The components of this game are quite simple, consisting of nothing more than cards. I have the Rio Grande edition, and while the cards take some heat for not being that attractive, I think they are a far cry better than the Lookout Games edition. There are 94 jewelry cards, five shop window cards, five purchase order cards and one start player card. The jewelry cards are the cards that are bought and sold in each round. There are seven different types of jewelry, ranging from a tongue stud to a necklace. Each type of card shows an image of the piece of jewelry, and are different colors depending on the different jewels. On the reverse side of each card is the image of a bill, which is the money used in the game. Each player also gets a shop window card, and has a space in front of them that will be used as their “safe”.

The game is played over several rounds, each consisting of three phases. Before starting the first round, a starting player is chosen and is given the starting player card. This person takes the jewel cards, shuffles them up, and deals one face down (which stays face down) to each player. This becomes their starting bank and is placed face down in front of them. After the banks are set, everyone is dealt a hand of six cards, with the remaining deck being set off to the side.

In the first phase, beginning with the start player, each store owner places any number of jewel cards into their store windows for sale. In the first round, every player must put at least one jewel card in their window as no window can be left empty. These can be any number of cards in any variety. The only rule here is that cards cannot be hidden. Any jewels placed in the store windows will be available for purchase by any player. Play continues clockwise until all players have filled their store windows.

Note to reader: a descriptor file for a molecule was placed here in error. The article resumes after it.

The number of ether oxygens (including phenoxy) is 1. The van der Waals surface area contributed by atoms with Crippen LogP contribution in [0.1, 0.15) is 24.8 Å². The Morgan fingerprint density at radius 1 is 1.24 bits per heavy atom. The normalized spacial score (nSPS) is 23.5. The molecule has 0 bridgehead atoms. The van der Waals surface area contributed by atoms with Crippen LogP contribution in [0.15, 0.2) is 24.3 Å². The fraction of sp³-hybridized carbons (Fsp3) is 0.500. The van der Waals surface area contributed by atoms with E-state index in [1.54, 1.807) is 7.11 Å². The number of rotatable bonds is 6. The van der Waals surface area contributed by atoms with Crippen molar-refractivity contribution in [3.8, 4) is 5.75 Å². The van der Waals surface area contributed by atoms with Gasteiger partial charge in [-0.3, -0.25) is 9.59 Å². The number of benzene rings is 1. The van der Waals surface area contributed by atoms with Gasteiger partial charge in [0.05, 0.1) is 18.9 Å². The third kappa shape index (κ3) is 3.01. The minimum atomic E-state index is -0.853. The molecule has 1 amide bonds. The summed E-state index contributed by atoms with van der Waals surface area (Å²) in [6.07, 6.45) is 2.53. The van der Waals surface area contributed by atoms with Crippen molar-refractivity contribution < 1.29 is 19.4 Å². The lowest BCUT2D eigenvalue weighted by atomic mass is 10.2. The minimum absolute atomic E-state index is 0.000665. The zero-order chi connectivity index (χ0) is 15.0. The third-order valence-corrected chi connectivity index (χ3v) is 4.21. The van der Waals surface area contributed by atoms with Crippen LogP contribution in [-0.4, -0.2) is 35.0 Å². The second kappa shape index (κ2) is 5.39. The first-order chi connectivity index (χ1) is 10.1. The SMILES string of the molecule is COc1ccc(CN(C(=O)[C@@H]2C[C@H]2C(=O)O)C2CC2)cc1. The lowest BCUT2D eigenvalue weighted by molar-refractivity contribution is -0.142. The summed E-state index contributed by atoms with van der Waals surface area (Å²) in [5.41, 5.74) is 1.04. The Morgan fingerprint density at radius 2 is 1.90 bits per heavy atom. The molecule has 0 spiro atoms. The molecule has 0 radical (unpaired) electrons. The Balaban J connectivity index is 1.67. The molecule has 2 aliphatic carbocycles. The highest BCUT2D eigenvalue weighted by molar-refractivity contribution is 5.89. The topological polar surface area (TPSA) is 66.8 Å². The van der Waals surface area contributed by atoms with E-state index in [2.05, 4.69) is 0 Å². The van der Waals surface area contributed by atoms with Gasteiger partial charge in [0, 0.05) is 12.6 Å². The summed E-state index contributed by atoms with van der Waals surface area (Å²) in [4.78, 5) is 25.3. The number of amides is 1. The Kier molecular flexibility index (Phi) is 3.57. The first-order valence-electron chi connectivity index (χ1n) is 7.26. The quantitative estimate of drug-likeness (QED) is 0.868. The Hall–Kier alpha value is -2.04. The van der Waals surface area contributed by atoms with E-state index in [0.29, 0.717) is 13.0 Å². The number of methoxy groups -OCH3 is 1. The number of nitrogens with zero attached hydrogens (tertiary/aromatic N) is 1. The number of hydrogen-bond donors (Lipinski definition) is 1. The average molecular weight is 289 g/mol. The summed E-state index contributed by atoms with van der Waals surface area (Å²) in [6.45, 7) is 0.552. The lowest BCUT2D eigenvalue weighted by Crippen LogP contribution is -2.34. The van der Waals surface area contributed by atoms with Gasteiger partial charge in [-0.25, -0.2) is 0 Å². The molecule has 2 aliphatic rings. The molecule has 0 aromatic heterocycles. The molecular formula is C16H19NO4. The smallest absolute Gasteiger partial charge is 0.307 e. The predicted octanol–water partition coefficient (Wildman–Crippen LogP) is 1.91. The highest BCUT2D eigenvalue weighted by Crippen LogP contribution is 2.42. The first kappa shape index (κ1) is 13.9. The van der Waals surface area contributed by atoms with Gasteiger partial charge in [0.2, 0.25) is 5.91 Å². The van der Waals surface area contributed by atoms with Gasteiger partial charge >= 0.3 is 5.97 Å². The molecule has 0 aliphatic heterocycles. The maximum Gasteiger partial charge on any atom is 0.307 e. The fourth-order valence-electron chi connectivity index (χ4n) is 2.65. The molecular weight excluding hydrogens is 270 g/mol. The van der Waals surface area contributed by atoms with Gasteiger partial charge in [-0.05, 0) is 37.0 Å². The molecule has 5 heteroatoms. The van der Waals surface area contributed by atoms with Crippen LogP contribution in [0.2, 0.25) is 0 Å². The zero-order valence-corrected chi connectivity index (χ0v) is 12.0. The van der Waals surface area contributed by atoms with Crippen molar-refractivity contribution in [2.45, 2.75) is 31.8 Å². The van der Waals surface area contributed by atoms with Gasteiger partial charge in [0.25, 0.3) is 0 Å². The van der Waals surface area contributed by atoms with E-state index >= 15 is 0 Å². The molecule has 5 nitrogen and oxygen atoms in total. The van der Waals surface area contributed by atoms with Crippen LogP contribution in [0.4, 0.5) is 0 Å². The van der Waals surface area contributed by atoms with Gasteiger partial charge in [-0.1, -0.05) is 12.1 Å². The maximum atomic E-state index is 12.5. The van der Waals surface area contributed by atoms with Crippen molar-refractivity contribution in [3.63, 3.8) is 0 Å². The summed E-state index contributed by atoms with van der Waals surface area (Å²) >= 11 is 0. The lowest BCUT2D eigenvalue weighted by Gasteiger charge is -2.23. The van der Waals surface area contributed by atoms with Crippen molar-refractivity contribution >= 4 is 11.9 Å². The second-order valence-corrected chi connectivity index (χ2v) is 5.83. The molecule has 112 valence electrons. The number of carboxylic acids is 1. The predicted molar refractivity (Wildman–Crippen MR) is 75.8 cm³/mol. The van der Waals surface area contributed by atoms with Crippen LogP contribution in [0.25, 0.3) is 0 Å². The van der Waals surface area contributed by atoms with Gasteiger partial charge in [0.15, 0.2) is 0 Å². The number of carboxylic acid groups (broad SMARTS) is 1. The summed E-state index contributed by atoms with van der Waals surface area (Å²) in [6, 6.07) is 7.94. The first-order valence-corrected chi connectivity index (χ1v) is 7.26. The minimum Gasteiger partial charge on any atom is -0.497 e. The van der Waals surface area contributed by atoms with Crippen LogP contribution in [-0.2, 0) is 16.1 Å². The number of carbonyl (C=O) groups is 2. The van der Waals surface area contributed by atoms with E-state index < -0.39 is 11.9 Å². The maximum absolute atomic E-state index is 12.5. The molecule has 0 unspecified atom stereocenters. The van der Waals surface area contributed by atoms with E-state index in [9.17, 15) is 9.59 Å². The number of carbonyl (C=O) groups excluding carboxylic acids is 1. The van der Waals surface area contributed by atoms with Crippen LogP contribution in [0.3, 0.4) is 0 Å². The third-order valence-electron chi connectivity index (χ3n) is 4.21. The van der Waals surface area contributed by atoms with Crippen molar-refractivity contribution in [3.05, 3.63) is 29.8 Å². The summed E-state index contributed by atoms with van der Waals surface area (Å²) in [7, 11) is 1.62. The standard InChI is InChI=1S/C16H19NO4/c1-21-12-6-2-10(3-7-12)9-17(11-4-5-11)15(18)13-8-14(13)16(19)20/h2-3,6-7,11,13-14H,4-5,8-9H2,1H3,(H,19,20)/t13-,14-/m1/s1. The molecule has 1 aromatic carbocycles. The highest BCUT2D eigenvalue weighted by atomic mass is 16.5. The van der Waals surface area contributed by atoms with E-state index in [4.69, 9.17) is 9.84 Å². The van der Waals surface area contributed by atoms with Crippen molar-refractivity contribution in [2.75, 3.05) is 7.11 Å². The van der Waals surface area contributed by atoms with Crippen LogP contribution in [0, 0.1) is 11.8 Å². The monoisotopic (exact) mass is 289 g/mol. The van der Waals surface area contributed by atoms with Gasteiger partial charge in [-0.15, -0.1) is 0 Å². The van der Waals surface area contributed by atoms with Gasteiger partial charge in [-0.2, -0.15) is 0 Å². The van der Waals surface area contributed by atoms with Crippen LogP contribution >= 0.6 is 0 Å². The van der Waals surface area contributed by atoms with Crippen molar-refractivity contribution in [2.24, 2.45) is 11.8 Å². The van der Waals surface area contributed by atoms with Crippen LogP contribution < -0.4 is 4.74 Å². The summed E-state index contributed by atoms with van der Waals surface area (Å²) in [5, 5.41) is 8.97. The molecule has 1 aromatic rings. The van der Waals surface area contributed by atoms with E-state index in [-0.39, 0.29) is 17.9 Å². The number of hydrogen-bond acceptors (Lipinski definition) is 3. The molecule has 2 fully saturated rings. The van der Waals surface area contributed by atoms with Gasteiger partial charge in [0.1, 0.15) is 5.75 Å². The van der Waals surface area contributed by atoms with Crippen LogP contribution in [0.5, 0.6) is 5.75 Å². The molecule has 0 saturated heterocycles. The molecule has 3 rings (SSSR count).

Once everyone has jewels in their store windows, the second phase begins. In this phase, players can place jewel cards into their safes. This is how the shop owners will earn money, by collecting sets of four jewel cards. Beginning with the start player, and in turn order, each person may put ONE card into their safe. These cards must be face up and not hidden by any other cards. This will continue around the table, with each player placing one card into their safe, until someone chooses to pass. The first person to pass will then take the #1 purchase order card and place it in front of them. They will be the first person to lead when the next phase begins. The remaining players continue in this fashion, taking an order card as they pass, until everyone has finished. Note that it is not required to put a card into your safe, and in some rounds you will find that passing early and grabbing a better number is preferred over putting cards in the safe.

As cards are put into the safe, players have a chance to convert them to money. As soon as you place the fourth copy of a jewel card into your safe, you must sell them. If this is the only type of jewel in your safe, you flip all four of them over and place them money side up in your bank. For each additional type of jewel present in your vault, you would get one less for selling them – so if you had three types of jewels you would keep two money cards for selling one of the stacks, discarding the rest. The only exception to this rule is the necklace. When four of the necklace cards are cashed in, all of them are kept, no matter how many additional jewels are present. You can never receive less than one “dollar” for selling jewels.